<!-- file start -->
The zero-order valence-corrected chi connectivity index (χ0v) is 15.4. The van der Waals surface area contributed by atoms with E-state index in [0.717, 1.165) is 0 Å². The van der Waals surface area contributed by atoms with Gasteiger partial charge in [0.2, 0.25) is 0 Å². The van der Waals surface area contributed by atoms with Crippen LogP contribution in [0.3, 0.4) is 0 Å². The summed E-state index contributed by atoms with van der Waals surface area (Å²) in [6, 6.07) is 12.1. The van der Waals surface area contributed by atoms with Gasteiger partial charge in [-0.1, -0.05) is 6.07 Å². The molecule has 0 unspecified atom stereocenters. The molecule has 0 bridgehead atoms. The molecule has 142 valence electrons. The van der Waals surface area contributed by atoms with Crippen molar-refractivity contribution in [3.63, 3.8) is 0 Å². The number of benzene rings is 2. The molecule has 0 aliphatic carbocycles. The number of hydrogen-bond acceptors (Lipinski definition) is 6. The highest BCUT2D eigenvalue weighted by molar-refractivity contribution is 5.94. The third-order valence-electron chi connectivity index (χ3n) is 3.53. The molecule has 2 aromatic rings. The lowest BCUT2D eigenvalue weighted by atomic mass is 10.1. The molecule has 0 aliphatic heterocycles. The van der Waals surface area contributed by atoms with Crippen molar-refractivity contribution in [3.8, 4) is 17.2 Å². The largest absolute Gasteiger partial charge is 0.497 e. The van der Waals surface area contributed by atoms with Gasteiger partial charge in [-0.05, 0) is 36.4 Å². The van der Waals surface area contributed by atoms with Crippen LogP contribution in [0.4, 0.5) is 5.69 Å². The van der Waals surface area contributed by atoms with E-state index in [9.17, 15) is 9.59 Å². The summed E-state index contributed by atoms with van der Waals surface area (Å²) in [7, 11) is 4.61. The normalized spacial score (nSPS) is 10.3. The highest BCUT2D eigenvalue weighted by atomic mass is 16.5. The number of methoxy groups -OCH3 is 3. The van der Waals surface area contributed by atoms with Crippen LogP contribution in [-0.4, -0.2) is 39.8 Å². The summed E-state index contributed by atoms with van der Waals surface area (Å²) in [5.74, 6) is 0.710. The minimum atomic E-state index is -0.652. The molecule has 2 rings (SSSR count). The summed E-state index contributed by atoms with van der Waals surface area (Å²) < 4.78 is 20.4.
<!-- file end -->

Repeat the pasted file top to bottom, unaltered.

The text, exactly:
The zero-order valence-corrected chi connectivity index (χ0v) is 15.4. The van der Waals surface area contributed by atoms with E-state index in [0.717, 1.165) is 0 Å². The van der Waals surface area contributed by atoms with Gasteiger partial charge in [0.2, 0.25) is 0 Å². The van der Waals surface area contributed by atoms with Crippen LogP contribution in [0.3, 0.4) is 0 Å². The summed E-state index contributed by atoms with van der Waals surface area (Å²) in [6, 6.07) is 12.1. The van der Waals surface area contributed by atoms with Gasteiger partial charge in [-0.1, -0.05) is 6.07 Å². The molecule has 0 unspecified atom stereocenters. The molecule has 0 bridgehead atoms. The molecule has 142 valence electrons. The van der Waals surface area contributed by atoms with Crippen molar-refractivity contribution in [3.63, 3.8) is 0 Å². The number of benzene rings is 2. The molecule has 0 aliphatic carbocycles. The number of hydrogen-bond acceptors (Lipinski definition) is 6. The highest BCUT2D eigenvalue weighted by molar-refractivity contribution is 5.94. The third-order valence-electron chi connectivity index (χ3n) is 3.53. The molecule has 2 aromatic rings. The lowest BCUT2D eigenvalue weighted by atomic mass is 10.1. The molecule has 0 aliphatic heterocycles. The van der Waals surface area contributed by atoms with Crippen molar-refractivity contribution in [3.8, 4) is 17.2 Å². The largest absolute Gasteiger partial charge is 0.497 e. The van der Waals surface area contributed by atoms with Gasteiger partial charge in [-0.05, 0) is 36.4 Å². The van der Waals surface area contributed by atoms with Crippen LogP contribution in [0.4, 0.5) is 5.69 Å². The van der Waals surface area contributed by atoms with E-state index in [9.17, 15) is 9.59 Å². The summed E-state index contributed by atoms with van der Waals surface area (Å²) in [7, 11) is 4.61. The normalized spacial score (nSPS) is 10.3. The highest BCUT2D eigenvalue weighted by atomic mass is 16.5. The number of methoxy groups -OCH3 is 3. The van der Waals surface area contributed by atoms with Crippen LogP contribution in [-0.4, -0.2) is 39.8 Å². The summed E-state index contributed by atoms with van der Waals surface area (Å²) in [5.74, 6) is 0.710. The minimum atomic E-state index is -0.652. The molecule has 2 rings (SSSR count). The summed E-state index contributed by atoms with van der Waals surface area (Å²) < 4.78 is 20.4.